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The curious debate about the future of Georgia’s runoff elections

As Georgia considers whether to keep its system of runoff elections, let's not forget why the status quo was created in the first place.


As Election Day 2022 came to an end, Sen. Raphael Warnock had reason to be pleased: While Republicans scored clear victories in nearly all of Georgia’s statewide elections, the Democratic incumbent senator received more votes than his GOP rival, Herschel Walker.

In most states, that would be the end of the race. But Georgia is one only two states — Louisiana is the other — in which a candidate has to win a general-election majority in order to prevail. Warnock’s 49.4% of the vote was a plurality, not a majority, so the candidates advanced to a runoff held on Dec. 6. The senator, we now know, won that election with more than 51% of the vote — two years after Warnock was also elected in a runoff.

But as the dust settles on one of the nation’s most closely watched contests, there’s a new conversation taking shape about whether Georgia’s system of elections should be more in line with nearly every other state. NBC News reported:

Georgia Secretary of State Brad Raffensperger on Wednesday called for the Legislature to end general election runoff contests. ... Responding to requests from NBC News for more information about Raffensperger’s opposition to runoffs, a spokesperson for his office said that election workers are “burned out” at the end of a long election season and that runoff elections are disliked by candidates, voters, campaigns and county workers alike.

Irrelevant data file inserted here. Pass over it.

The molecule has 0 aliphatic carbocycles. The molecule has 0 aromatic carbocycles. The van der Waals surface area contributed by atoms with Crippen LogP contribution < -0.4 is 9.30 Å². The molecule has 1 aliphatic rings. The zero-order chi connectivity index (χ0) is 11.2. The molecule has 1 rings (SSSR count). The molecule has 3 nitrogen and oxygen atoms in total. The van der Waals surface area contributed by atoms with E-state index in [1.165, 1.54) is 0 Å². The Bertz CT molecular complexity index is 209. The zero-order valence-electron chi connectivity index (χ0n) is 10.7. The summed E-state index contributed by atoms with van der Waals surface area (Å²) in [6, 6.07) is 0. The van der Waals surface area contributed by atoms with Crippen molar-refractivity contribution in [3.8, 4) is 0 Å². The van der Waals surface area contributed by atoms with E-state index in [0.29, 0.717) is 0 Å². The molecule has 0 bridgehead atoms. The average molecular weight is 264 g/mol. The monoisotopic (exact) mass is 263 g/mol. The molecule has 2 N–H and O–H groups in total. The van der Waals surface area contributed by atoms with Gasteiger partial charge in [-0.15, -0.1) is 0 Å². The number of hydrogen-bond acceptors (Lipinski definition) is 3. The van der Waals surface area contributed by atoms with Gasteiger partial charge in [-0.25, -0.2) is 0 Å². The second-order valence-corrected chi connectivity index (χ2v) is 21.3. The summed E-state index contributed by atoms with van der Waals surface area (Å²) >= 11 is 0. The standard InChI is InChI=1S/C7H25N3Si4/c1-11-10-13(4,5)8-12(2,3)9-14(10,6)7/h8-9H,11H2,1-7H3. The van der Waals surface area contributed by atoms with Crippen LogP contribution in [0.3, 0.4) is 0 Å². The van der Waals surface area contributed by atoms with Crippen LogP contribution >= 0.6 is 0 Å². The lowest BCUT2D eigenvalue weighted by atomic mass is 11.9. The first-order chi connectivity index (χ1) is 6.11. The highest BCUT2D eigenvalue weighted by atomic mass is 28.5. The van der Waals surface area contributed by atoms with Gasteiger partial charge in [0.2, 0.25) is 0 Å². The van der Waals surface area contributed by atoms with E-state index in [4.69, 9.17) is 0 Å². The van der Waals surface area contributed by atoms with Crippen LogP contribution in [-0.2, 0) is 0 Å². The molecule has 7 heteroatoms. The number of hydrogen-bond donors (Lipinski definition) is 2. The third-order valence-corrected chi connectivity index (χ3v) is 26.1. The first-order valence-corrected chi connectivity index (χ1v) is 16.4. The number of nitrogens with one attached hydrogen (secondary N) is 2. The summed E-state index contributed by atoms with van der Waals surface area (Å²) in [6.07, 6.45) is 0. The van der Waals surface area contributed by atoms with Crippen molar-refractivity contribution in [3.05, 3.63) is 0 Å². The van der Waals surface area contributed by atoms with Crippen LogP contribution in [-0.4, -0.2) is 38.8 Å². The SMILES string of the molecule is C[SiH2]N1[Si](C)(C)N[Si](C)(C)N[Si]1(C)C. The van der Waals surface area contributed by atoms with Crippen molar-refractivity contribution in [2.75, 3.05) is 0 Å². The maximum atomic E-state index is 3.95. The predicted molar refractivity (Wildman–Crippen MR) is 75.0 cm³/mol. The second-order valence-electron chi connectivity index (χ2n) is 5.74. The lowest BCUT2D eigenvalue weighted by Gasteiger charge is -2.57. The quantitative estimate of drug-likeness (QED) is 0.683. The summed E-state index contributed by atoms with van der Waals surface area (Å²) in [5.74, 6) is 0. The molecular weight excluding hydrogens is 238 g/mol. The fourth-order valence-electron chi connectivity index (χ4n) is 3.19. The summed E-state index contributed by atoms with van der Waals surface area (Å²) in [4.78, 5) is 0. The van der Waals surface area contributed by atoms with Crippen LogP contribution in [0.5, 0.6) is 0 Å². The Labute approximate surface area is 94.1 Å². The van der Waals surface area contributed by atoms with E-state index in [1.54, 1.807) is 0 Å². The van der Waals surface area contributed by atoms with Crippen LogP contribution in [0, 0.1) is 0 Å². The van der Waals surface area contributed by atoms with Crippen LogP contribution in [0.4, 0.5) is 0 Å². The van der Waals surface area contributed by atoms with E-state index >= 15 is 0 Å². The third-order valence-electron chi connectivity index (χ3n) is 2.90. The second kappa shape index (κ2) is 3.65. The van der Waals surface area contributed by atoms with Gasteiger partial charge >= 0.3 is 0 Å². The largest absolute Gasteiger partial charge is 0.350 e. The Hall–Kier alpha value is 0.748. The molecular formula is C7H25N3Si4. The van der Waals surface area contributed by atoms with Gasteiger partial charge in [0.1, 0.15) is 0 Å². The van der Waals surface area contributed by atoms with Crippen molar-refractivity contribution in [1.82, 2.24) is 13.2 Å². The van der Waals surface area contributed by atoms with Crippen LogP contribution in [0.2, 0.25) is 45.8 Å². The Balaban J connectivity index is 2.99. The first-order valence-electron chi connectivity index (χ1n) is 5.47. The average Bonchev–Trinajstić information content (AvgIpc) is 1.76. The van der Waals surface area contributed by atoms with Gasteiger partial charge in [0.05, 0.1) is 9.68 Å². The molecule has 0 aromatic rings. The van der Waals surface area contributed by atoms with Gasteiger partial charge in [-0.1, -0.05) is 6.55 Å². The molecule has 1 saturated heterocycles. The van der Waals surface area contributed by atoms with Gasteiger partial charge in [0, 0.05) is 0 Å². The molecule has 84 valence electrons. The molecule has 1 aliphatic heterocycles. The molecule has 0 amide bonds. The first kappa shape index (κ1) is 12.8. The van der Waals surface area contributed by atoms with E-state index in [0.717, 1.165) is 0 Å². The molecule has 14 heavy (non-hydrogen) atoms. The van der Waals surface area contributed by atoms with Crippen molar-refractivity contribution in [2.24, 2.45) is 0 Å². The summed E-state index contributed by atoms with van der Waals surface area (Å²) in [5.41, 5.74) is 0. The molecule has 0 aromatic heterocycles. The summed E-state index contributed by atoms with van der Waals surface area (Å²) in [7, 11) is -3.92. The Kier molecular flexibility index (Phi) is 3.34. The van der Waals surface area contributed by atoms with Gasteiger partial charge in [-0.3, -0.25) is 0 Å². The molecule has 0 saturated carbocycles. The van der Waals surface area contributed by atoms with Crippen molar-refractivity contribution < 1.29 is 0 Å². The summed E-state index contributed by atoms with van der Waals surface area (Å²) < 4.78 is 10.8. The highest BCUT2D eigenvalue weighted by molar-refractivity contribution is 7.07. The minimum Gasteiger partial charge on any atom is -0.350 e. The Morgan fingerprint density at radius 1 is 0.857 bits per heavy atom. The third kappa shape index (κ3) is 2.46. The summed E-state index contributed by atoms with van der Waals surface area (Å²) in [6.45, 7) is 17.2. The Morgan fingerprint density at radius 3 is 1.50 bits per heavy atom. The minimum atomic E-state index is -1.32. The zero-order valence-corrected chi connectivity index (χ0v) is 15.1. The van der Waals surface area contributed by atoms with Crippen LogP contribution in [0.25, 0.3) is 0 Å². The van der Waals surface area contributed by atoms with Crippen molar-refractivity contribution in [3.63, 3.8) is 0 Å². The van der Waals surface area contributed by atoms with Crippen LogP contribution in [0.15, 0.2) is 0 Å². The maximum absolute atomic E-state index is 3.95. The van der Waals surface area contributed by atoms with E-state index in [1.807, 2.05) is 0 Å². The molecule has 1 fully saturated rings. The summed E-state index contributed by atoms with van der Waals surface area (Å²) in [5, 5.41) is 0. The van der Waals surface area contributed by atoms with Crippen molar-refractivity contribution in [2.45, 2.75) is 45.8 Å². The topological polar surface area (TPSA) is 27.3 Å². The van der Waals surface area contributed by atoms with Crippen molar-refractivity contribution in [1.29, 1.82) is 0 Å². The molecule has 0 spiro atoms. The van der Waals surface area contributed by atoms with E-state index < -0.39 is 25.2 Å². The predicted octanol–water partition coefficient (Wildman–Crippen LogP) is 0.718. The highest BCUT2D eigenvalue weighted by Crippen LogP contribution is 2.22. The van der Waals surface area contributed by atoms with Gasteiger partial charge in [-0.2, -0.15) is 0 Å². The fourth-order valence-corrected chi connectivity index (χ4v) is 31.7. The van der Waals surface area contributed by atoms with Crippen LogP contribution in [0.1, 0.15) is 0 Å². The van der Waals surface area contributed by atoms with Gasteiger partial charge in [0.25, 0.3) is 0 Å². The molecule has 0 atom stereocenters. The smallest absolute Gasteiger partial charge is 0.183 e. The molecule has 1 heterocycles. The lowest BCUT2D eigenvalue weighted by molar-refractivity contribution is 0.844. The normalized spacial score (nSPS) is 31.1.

“No one wants to be dealing with politics in the middle of their family holiday,” the Republican secretary of state said in his written statement. “It’s even tougher on the counties who had a difficult time completing all of their deadlines, an election audit and executing a runoff in a four-week time period.”

It’s a fair point. In fact, everything Raffensperger and his office said is persuasive: The system isn’t popular; it isn’t convenient for anyone involved; it creates a burden on election officials; and most states have the sense not to bother with such a model, especially when there are effective alternatives.

But let’s not overlook the details that Raffensperger and his office neglected to mention.

For example, when Georgia Republicans approved new voting restrictions last year, the measure shrunk the time period between the general and runoff elections from nine weeks to four, while simultaneously reducing early voting. This, predictably, had the effect of making the system more burdensome on everyone, from voters to candidates to election officials.

In other words, the secretary of state is urging Georgia Republicans to help address a problem that Georgia Republicans created.

Let’s also not forget why the state has this system to begin with. A Washington Post report recently explained:

Georgia’s system was created in 1964 after the urging of Denmark Groover, who blamed Black voters for a reelection loss and proposed runoffs. Groover later acknowledged the runoff system was intended to suppress Black political representation. While runoff elections had existed for decades in Southern primaries, Georgia’s enthusiastic adoption of two-round voting came as a way of “ensuring a conservative White candidate won an election,” said Ashton Ellett, a political historian and archivist at the University of Georgia.

Or as Alex Wagner put it on the show last night, the system is “an electoral relic of Jim Crow.”

They’re details to keep in mind as GOP policymakers consider Raffensperger’s request for reforms.